I started this book, but it was part of a series and I was not vested in the characters due to not being familiar with the setup from the first book.

The Song of the Orphans makes almost no sense without reading book #1, which I did. It is not a stand alone book. It is filled with popular SF elements: super powered teens and young adults, overlords, end of world count downs, pesky villains, and love triangles left unrequited. The Beatles figure prominently in proving one's bonafides. I like this book, and this series, more as YA than adult, because it lacks complexity in character and plot development. I was hungry for greater purpose here; the best SF offers a larger agenda for readers to absorb. That's missing here and so leaves the whole effort feeling more commercial than inspired. If it gets the author an avenue into other media, he should be happy.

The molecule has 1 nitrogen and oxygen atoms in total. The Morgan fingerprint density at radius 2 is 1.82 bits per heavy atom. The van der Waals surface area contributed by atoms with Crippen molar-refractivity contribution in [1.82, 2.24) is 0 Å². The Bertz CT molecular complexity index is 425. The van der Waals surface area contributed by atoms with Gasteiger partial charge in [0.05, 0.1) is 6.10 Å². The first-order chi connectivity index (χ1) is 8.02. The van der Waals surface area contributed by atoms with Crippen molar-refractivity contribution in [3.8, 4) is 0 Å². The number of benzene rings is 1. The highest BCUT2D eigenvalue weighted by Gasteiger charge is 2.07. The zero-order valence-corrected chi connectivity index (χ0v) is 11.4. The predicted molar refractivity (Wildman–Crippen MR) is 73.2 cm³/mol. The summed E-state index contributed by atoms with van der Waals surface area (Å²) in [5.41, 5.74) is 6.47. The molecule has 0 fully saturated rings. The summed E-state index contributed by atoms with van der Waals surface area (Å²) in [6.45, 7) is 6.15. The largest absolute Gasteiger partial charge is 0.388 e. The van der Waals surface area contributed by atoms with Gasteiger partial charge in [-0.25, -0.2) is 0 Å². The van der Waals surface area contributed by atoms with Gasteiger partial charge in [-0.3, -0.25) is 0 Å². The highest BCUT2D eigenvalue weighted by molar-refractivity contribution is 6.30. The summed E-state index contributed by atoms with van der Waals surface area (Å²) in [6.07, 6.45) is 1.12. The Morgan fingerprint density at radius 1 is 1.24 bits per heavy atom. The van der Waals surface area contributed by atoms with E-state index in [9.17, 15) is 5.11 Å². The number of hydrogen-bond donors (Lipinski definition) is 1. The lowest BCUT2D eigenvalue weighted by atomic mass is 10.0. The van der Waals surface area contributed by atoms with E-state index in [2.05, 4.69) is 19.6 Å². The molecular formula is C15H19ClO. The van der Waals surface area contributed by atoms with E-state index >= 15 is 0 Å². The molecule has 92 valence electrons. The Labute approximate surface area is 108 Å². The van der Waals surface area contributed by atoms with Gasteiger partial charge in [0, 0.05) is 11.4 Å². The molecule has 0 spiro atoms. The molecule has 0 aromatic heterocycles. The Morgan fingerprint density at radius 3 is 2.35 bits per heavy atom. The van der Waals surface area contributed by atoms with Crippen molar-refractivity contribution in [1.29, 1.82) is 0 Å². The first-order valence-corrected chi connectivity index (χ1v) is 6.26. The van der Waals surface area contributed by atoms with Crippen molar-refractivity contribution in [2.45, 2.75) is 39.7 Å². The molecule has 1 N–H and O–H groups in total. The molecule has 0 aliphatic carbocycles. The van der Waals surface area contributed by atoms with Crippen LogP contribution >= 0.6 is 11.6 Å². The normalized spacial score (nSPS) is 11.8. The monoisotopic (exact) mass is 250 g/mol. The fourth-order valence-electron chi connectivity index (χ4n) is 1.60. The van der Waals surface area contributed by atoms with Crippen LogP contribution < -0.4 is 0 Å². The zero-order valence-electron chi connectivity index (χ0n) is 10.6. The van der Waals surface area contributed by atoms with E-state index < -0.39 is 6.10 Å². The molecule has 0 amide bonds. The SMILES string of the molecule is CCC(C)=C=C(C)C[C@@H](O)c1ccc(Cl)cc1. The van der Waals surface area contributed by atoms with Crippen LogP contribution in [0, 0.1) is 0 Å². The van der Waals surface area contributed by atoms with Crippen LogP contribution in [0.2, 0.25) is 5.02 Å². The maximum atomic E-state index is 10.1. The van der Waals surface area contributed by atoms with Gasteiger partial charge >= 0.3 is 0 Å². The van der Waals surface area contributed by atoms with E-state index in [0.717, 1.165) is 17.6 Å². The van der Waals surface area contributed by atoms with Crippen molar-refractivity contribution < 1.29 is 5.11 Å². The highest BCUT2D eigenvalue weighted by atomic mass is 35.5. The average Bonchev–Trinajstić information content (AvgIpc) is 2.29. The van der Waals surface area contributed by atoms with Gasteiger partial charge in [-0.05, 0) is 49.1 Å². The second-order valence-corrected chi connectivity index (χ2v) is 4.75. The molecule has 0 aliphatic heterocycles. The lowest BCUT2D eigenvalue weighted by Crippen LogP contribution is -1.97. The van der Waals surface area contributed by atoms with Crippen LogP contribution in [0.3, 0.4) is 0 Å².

Could not finish this book. Didn't realize it was part of a series. No interest in starting another series